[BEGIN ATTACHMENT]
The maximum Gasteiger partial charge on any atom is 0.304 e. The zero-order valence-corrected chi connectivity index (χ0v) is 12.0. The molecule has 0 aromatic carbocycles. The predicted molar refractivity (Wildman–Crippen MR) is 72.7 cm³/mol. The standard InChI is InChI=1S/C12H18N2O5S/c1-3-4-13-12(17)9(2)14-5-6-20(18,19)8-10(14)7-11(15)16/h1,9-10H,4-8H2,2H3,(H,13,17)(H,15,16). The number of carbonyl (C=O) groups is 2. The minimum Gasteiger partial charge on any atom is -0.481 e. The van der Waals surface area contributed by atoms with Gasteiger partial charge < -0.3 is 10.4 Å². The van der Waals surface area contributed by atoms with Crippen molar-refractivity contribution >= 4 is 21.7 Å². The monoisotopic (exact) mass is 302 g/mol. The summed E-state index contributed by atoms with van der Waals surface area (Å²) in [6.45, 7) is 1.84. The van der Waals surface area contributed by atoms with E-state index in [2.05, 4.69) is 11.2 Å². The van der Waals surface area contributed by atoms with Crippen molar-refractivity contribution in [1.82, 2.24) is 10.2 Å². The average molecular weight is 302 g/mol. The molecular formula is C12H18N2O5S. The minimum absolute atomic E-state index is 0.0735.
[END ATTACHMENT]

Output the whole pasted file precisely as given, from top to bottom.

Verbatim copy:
The maximum Gasteiger partial charge on any atom is 0.304 e. The zero-order valence-corrected chi connectivity index (χ0v) is 12.0. The molecule has 0 aromatic carbocycles. The predicted molar refractivity (Wildman–Crippen MR) is 72.7 cm³/mol. The standard InChI is InChI=1S/C12H18N2O5S/c1-3-4-13-12(17)9(2)14-5-6-20(18,19)8-10(14)7-11(15)16/h1,9-10H,4-8H2,2H3,(H,13,17)(H,15,16). The number of carbonyl (C=O) groups is 2. The minimum Gasteiger partial charge on any atom is -0.481 e. The van der Waals surface area contributed by atoms with Gasteiger partial charge < -0.3 is 10.4 Å². The van der Waals surface area contributed by atoms with Crippen molar-refractivity contribution >= 4 is 21.7 Å². The monoisotopic (exact) mass is 302 g/mol. The summed E-state index contributed by atoms with van der Waals surface area (Å²) in [6.45, 7) is 1.84. The van der Waals surface area contributed by atoms with E-state index in [2.05, 4.69) is 11.2 Å². The van der Waals surface area contributed by atoms with Crippen molar-refractivity contribution in [1.82, 2.24) is 10.2 Å². The average molecular weight is 302 g/mol. The molecular formula is C12H18N2O5S. The minimum absolute atomic E-state index is 0.0735.